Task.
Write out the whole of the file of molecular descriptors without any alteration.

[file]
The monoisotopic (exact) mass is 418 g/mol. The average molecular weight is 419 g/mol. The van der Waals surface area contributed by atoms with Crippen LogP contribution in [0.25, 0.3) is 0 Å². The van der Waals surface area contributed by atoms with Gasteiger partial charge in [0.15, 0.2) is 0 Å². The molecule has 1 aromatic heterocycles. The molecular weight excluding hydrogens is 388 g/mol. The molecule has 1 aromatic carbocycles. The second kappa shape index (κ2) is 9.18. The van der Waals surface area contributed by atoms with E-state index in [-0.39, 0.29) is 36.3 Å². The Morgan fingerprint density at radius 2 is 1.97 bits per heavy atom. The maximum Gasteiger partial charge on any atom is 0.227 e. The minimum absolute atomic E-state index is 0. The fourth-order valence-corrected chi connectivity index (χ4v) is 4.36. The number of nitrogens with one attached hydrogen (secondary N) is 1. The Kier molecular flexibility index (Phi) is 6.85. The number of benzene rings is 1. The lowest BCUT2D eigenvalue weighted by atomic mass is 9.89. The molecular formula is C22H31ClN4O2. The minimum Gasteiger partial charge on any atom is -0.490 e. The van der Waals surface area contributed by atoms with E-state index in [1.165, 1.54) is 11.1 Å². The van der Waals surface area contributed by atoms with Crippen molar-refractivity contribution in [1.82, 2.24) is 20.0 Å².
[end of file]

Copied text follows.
The monoisotopic (exact) mass is 418 g/mol. The average molecular weight is 419 g/mol. The van der Waals surface area contributed by atoms with Crippen LogP contribution in [0.25, 0.3) is 0 Å². The van der Waals surface area contributed by atoms with Gasteiger partial charge in [0.15, 0.2) is 0 Å². The molecule has 1 aromatic heterocycles. The molecular weight excluding hydrogens is 388 g/mol. The molecule has 1 aromatic carbocycles. The second kappa shape index (κ2) is 9.18. The van der Waals surface area contributed by atoms with E-state index in [-0.39, 0.29) is 36.3 Å². The Morgan fingerprint density at radius 2 is 1.97 bits per heavy atom. The maximum Gasteiger partial charge on any atom is 0.227 e. The minimum absolute atomic E-state index is 0. The fourth-order valence-corrected chi connectivity index (χ4v) is 4.36. The number of nitrogens with one attached hydrogen (secondary N) is 1. The Kier molecular flexibility index (Phi) is 6.85. The number of benzene rings is 1. The lowest BCUT2D eigenvalue weighted by atomic mass is 9.89. The molecular formula is C22H31ClN4O2. The minimum Gasteiger partial charge on any atom is -0.490 e. The van der Waals surface area contributed by atoms with E-state index in [1.165, 1.54) is 11.1 Å². The van der Waals surface area contributed by atoms with Crippen molar-refractivity contribution in [1.82, 2.24) is 20.0 Å².